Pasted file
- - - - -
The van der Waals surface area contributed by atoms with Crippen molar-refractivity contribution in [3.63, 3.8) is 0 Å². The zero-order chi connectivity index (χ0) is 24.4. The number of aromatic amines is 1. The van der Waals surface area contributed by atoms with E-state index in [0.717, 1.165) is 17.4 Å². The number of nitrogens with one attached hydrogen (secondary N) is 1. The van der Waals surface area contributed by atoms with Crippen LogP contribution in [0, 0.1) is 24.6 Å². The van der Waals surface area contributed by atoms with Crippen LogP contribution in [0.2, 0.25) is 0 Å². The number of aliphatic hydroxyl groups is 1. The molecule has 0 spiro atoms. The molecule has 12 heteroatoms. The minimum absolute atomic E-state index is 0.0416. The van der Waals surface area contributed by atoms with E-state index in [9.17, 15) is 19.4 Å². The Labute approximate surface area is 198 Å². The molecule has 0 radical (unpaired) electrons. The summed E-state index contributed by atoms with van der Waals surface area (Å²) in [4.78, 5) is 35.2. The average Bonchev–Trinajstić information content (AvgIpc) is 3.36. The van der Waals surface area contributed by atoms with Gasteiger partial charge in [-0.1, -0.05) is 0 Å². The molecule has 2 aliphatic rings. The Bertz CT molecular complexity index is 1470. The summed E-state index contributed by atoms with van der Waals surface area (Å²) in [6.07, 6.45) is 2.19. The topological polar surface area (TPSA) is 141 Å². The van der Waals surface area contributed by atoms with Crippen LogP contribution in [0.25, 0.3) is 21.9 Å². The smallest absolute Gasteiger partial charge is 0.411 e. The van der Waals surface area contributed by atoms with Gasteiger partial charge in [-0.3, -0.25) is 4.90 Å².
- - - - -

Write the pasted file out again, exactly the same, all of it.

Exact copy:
The van der Waals surface area contributed by atoms with Crippen molar-refractivity contribution in [3.63, 3.8) is 0 Å². The zero-order chi connectivity index (χ0) is 24.4. The number of aromatic amines is 1. The van der Waals surface area contributed by atoms with E-state index in [0.717, 1.165) is 17.4 Å². The number of nitrogens with one attached hydrogen (secondary N) is 1. The van der Waals surface area contributed by atoms with Crippen LogP contribution in [0, 0.1) is 24.6 Å². The van der Waals surface area contributed by atoms with Crippen LogP contribution in [0.2, 0.25) is 0 Å². The number of aliphatic hydroxyl groups is 1. The molecule has 0 spiro atoms. The molecule has 12 heteroatoms. The minimum absolute atomic E-state index is 0.0416. The van der Waals surface area contributed by atoms with E-state index in [9.17, 15) is 19.4 Å². The Labute approximate surface area is 198 Å². The molecule has 0 radical (unpaired) electrons. The summed E-state index contributed by atoms with van der Waals surface area (Å²) in [4.78, 5) is 35.2. The average Bonchev–Trinajstić information content (AvgIpc) is 3.36. The van der Waals surface area contributed by atoms with Gasteiger partial charge in [-0.1, -0.05) is 0 Å². The molecule has 2 aliphatic rings. The Bertz CT molecular complexity index is 1470. The summed E-state index contributed by atoms with van der Waals surface area (Å²) in [6.07, 6.45) is 2.19. The topological polar surface area (TPSA) is 141 Å². The van der Waals surface area contributed by atoms with Crippen LogP contribution in [0.25, 0.3) is 21.9 Å². The smallest absolute Gasteiger partial charge is 0.411 e. The van der Waals surface area contributed by atoms with Gasteiger partial charge in [-0.3, -0.25) is 4.90 Å².